MP Ang Wei Neng Says Expiring Degrees Not A Policy Proposal, Emphasises Importance Of Upskilling

MP Ang Wei Neng Says Time Stamp On Degrees Was Only Meant To Provoke Discussion

In a Parliamentary session on Tuesday (1 Mar), MP Ang Wei Neng raised many eyebrows when he suggested renewing the validity of university degrees every 5 years.

MP Ang Wei Neng Suggests Renewing Local University Degrees Every 5 Years To Keep Skills Fresh

Since then, he has stepped up to clarify the intention behind his speech, which he maintained was not meant to be a policy recommendation.

Rather, he wanted it to merely be food for thought. Judging by the countless reactions, perhaps Mr Ang has achieved his goal after all.

MP Ang Wei Neng clarifies speech about renewing degrees

If Singaporeans didn’t know who Mr Ang was before, they probably do by now.

The West Coast GRC MP sent many tongues wagging when he proposed setting a time stamp on local university degrees.

In light of the backlash, Mr Ang took to Facebook to explain his rationale for making that suggestion.


Reiterating his point that the value of a degree diminishes over time despite its validity, Mr Ang described his idea for regular training programmes as “food for thought”.

Since industry and technology trends are rapidly changing, he pointed out the need for graduates to keep up.

The best way to do so is through regular upskilling, which can be encouraged by putting a 5-year expiry date on a degree. If graduates don’t upgrade themselves, they can no longer claim it as their credential.

Quoting his own speech, Mr Ang labelled this a “radical idea” and indeed did not put it forth as a policy recommendation.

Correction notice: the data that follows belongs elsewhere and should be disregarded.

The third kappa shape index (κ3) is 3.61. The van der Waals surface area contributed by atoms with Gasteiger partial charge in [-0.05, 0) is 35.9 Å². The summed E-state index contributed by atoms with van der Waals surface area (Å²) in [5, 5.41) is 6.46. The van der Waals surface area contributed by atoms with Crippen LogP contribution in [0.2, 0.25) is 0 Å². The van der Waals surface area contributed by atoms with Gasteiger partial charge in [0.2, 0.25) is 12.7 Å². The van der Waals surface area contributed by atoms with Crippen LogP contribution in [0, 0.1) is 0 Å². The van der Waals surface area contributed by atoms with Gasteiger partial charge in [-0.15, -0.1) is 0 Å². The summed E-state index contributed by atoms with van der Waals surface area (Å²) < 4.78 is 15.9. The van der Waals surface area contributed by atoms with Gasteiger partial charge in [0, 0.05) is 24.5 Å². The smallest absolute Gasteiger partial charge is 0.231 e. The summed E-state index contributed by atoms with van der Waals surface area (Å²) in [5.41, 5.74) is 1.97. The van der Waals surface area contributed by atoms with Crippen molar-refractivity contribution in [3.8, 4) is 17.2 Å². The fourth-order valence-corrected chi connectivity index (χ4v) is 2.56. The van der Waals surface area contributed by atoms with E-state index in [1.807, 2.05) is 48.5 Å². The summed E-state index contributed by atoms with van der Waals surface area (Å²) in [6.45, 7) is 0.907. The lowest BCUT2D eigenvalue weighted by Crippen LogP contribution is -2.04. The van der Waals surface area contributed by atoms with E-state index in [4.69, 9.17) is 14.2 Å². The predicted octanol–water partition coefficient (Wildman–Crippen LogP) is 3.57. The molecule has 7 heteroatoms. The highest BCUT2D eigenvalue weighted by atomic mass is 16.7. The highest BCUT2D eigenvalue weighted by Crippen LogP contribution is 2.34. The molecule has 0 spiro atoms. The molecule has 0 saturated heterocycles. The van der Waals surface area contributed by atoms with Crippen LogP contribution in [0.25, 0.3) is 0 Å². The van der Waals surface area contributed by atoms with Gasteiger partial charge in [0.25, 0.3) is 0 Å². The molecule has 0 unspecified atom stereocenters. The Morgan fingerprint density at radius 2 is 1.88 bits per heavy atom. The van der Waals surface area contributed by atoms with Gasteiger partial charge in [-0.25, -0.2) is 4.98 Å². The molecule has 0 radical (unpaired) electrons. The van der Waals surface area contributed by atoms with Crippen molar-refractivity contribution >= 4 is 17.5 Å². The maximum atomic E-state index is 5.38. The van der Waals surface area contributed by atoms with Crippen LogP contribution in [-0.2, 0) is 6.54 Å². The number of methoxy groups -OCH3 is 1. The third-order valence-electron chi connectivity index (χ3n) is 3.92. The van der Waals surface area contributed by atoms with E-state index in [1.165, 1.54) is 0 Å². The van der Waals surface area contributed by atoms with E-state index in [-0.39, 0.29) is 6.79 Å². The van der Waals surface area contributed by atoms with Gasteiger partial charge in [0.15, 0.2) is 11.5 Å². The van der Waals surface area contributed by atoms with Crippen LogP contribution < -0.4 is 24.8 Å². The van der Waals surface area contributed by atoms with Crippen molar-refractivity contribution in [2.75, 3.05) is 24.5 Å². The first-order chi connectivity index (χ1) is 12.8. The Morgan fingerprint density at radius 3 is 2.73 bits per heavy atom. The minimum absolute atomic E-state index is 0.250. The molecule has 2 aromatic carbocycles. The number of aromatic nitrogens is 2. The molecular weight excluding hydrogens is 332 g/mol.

Explanation still divides Singaporeans

Be that as it may, many Facebook users had a lot to say in the comments.

Most notably, former Nominated MP Calvin Cheng applauded Mr Ang’s idea and shared what he claimed to be “the harsh truth”.


Considering what companies value and how they promote workers, Mr Cheng stated that university degrees are already expiring and losing their relevance.

This is because employers tend to favour experience and work performance when it comes to such matters. He thus chided Mr Ang’s opposers for not taking this into account.

Meanwhile, those who disagreed with Mr Ang shared their 2 cents too, with many offering alternatives to his idea.

One netizen acknowledged the validity of Mr Ang’s concerns but felt that it lacked consideration for how complex the issue is. Instead of an expiring degree, he proposed a more current syllabus that’s likely renewed more often.


Likewise, another Facebook user highlighted the preference to “learn on the job” instead of returning to university.


Along with the financial strain of higher learning, she reasoned that there will always be a gap between what we learn in school and on the job.

Internships and professional attachments would thus be the better way to go.

Proper solutions require more time & discussion

While the outcome of Mr Ang’s Parliamentary speech was less than desirable, it has sparked discussions about an important topic.

Differences aside, we can all agree that skills upgrading is essential. How to go about encouraging it is the part that requires more thorough discussion.

Kudos to Mr Ang for bravely sharing his thoughts, but perhaps we’ll need more than just a “radical idea” to implement policy changes.

Nevertheless, let’s hope that something good comes out of this debate for the betterment of our society.

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Featured image adapted from MCI on YouTube.

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